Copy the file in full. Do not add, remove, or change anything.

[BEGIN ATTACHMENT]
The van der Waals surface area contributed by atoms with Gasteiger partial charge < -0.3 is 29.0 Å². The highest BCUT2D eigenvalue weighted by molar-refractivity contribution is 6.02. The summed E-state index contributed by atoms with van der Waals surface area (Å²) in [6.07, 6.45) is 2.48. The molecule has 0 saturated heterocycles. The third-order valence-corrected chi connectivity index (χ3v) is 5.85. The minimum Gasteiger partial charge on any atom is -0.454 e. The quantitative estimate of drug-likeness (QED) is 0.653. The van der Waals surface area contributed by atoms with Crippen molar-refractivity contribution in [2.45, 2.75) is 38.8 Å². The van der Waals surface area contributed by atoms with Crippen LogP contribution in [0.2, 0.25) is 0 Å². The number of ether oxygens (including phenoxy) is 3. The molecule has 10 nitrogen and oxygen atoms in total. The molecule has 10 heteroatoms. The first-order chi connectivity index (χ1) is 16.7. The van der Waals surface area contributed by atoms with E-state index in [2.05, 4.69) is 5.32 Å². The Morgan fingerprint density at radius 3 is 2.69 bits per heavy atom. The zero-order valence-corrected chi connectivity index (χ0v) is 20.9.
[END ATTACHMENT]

The van der Waals surface area contributed by atoms with Gasteiger partial charge < -0.3 is 29.0 Å². The highest BCUT2D eigenvalue weighted by molar-refractivity contribution is 6.02. The summed E-state index contributed by atoms with van der Waals surface area (Å²) in [6.07, 6.45) is 2.48. The molecule has 0 saturated heterocycles. The third-order valence-corrected chi connectivity index (χ3v) is 5.85. The minimum Gasteiger partial charge on any atom is -0.454 e. The quantitative estimate of drug-likeness (QED) is 0.653. The van der Waals surface area contributed by atoms with Crippen molar-refractivity contribution in [2.45, 2.75) is 38.8 Å². The van der Waals surface area contributed by atoms with Crippen LogP contribution in [0.2, 0.25) is 0 Å². The number of ether oxygens (including phenoxy) is 3. The molecule has 10 nitrogen and oxygen atoms in total. The molecule has 10 heteroatoms. The first-order chi connectivity index (χ1) is 16.7. The van der Waals surface area contributed by atoms with E-state index in [2.05, 4.69) is 5.32 Å². The Morgan fingerprint density at radius 3 is 2.69 bits per heavy atom. The zero-order valence-corrected chi connectivity index (χ0v) is 20.9.